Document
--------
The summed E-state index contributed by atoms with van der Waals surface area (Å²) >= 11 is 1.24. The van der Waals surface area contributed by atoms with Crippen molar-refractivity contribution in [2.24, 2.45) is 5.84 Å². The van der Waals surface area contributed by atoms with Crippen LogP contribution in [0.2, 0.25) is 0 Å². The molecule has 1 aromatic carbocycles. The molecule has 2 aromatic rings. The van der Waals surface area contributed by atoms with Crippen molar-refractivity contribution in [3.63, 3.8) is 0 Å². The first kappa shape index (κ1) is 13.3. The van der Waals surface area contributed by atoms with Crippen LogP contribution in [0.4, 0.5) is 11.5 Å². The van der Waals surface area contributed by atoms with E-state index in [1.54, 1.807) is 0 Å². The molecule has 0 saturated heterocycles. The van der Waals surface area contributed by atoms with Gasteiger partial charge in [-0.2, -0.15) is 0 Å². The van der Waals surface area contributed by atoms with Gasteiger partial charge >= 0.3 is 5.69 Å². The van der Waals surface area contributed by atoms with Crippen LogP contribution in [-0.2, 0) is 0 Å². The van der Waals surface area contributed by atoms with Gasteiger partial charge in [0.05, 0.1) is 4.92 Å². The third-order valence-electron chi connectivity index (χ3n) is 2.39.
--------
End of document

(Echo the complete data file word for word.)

The summed E-state index contributed by atoms with van der Waals surface area (Å²) >= 11 is 1.24. The van der Waals surface area contributed by atoms with Crippen molar-refractivity contribution in [2.24, 2.45) is 5.84 Å². The van der Waals surface area contributed by atoms with Crippen LogP contribution in [0.2, 0.25) is 0 Å². The molecule has 1 aromatic carbocycles. The molecule has 2 aromatic rings. The van der Waals surface area contributed by atoms with Crippen molar-refractivity contribution in [3.63, 3.8) is 0 Å². The first kappa shape index (κ1) is 13.3. The van der Waals surface area contributed by atoms with Crippen LogP contribution in [0.4, 0.5) is 11.5 Å². The van der Waals surface area contributed by atoms with E-state index in [1.54, 1.807) is 0 Å². The molecule has 0 saturated heterocycles. The van der Waals surface area contributed by atoms with Gasteiger partial charge in [-0.2, -0.15) is 0 Å². The van der Waals surface area contributed by atoms with Gasteiger partial charge >= 0.3 is 5.69 Å². The van der Waals surface area contributed by atoms with Crippen LogP contribution in [-0.2, 0) is 0 Å². The van der Waals surface area contributed by atoms with Gasteiger partial charge in [0.05, 0.1) is 4.92 Å². The third-order valence-electron chi connectivity index (χ3n) is 2.39.